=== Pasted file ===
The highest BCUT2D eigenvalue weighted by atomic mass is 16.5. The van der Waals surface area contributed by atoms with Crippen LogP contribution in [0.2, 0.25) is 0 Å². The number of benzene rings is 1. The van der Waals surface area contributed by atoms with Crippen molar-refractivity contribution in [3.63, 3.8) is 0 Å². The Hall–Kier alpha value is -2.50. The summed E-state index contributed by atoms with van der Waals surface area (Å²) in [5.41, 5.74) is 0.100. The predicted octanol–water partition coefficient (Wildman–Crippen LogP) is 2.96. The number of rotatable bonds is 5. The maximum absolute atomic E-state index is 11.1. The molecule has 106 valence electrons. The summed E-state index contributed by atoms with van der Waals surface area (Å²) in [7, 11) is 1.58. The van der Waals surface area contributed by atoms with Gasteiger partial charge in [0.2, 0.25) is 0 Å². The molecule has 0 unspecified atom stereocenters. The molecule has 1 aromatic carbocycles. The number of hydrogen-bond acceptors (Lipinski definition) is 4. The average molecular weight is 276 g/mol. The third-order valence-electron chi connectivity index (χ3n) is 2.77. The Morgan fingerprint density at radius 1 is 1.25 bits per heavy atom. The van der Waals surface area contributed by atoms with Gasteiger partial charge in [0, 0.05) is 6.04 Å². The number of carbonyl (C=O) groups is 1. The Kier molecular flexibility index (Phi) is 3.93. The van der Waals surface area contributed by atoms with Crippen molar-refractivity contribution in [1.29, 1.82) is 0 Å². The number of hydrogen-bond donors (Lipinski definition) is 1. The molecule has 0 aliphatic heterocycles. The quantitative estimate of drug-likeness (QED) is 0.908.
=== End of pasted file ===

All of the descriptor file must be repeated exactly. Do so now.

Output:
The highest BCUT2D eigenvalue weighted by atomic mass is 16.5. The van der Waals surface area contributed by atoms with Crippen LogP contribution in [0.2, 0.25) is 0 Å². The number of benzene rings is 1. The van der Waals surface area contributed by atoms with Crippen molar-refractivity contribution in [3.63, 3.8) is 0 Å². The Hall–Kier alpha value is -2.50. The summed E-state index contributed by atoms with van der Waals surface area (Å²) in [5.41, 5.74) is 0.100. The predicted octanol–water partition coefficient (Wildman–Crippen LogP) is 2.96. The number of rotatable bonds is 5. The maximum absolute atomic E-state index is 11.1. The molecule has 106 valence electrons. The summed E-state index contributed by atoms with van der Waals surface area (Å²) in [7, 11) is 1.58. The van der Waals surface area contributed by atoms with Gasteiger partial charge in [0.2, 0.25) is 0 Å². The molecule has 0 unspecified atom stereocenters. The molecule has 1 aromatic carbocycles. The number of hydrogen-bond acceptors (Lipinski definition) is 4. The average molecular weight is 276 g/mol. The third-order valence-electron chi connectivity index (χ3n) is 2.77. The Morgan fingerprint density at radius 1 is 1.25 bits per heavy atom. The van der Waals surface area contributed by atoms with Gasteiger partial charge in [0, 0.05) is 6.04 Å². The number of carbonyl (C=O) groups is 1. The Kier molecular flexibility index (Phi) is 3.93. The van der Waals surface area contributed by atoms with Crippen molar-refractivity contribution in [1.29, 1.82) is 0 Å². The number of hydrogen-bond donors (Lipinski definition) is 1. The molecule has 0 aliphatic heterocycles. The quantitative estimate of drug-likeness (QED) is 0.908.